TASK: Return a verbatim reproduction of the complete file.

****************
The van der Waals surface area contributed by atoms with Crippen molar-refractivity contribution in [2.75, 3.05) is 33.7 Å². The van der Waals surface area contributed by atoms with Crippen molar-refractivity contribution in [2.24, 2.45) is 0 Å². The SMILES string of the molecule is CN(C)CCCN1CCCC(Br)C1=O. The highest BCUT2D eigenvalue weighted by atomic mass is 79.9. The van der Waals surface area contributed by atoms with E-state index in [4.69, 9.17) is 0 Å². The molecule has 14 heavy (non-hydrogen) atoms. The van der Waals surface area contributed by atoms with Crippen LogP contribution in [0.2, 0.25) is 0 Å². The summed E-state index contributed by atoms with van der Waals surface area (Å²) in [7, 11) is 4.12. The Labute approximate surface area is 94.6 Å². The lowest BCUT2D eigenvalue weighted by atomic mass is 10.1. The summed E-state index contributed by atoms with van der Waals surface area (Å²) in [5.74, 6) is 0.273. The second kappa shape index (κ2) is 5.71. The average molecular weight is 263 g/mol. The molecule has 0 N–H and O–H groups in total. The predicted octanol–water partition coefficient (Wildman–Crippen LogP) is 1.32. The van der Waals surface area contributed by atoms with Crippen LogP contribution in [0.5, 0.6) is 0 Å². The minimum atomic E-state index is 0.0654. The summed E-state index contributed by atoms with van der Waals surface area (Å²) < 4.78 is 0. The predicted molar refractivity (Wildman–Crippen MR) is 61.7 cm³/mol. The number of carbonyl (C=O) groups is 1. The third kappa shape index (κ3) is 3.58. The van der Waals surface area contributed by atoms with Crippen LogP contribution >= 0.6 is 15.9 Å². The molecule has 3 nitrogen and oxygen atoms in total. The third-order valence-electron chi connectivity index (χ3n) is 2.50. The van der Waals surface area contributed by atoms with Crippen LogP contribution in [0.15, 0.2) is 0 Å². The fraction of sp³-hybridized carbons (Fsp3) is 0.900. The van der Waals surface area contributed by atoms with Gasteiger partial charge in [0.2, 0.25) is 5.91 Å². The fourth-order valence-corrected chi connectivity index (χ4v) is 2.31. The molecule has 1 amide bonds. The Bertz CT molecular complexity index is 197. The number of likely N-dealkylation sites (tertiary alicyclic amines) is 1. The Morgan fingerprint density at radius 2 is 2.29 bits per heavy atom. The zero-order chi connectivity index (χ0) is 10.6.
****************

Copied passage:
The van der Waals surface area contributed by atoms with Crippen molar-refractivity contribution in [2.75, 3.05) is 33.7 Å². The van der Waals surface area contributed by atoms with Crippen molar-refractivity contribution in [2.24, 2.45) is 0 Å². The SMILES string of the molecule is CN(C)CCCN1CCCC(Br)C1=O. The highest BCUT2D eigenvalue weighted by atomic mass is 79.9. The van der Waals surface area contributed by atoms with E-state index in [4.69, 9.17) is 0 Å². The molecule has 14 heavy (non-hydrogen) atoms. The van der Waals surface area contributed by atoms with Crippen LogP contribution in [0.2, 0.25) is 0 Å². The summed E-state index contributed by atoms with van der Waals surface area (Å²) in [7, 11) is 4.12. The Labute approximate surface area is 94.6 Å². The lowest BCUT2D eigenvalue weighted by atomic mass is 10.1. The summed E-state index contributed by atoms with van der Waals surface area (Å²) in [5.74, 6) is 0.273. The second kappa shape index (κ2) is 5.71. The average molecular weight is 263 g/mol. The molecule has 0 N–H and O–H groups in total. The predicted octanol–water partition coefficient (Wildman–Crippen LogP) is 1.32. The van der Waals surface area contributed by atoms with Crippen LogP contribution in [0.5, 0.6) is 0 Å². The minimum atomic E-state index is 0.0654. The summed E-state index contributed by atoms with van der Waals surface area (Å²) < 4.78 is 0. The predicted molar refractivity (Wildman–Crippen MR) is 61.7 cm³/mol. The number of carbonyl (C=O) groups is 1. The third kappa shape index (κ3) is 3.58. The van der Waals surface area contributed by atoms with Crippen LogP contribution >= 0.6 is 15.9 Å². The molecule has 3 nitrogen and oxygen atoms in total. The third-order valence-electron chi connectivity index (χ3n) is 2.50. The van der Waals surface area contributed by atoms with Crippen LogP contribution in [0.15, 0.2) is 0 Å². The fraction of sp³-hybridized carbons (Fsp3) is 0.900. The van der Waals surface area contributed by atoms with Gasteiger partial charge in [0.2, 0.25) is 5.91 Å². The fourth-order valence-corrected chi connectivity index (χ4v) is 2.31. The molecule has 1 amide bonds. The Bertz CT molecular complexity index is 197. The number of likely N-dealkylation sites (tertiary alicyclic amines) is 1. The Morgan fingerprint density at radius 2 is 2.29 bits per heavy atom. The zero-order chi connectivity index (χ0) is 10.6.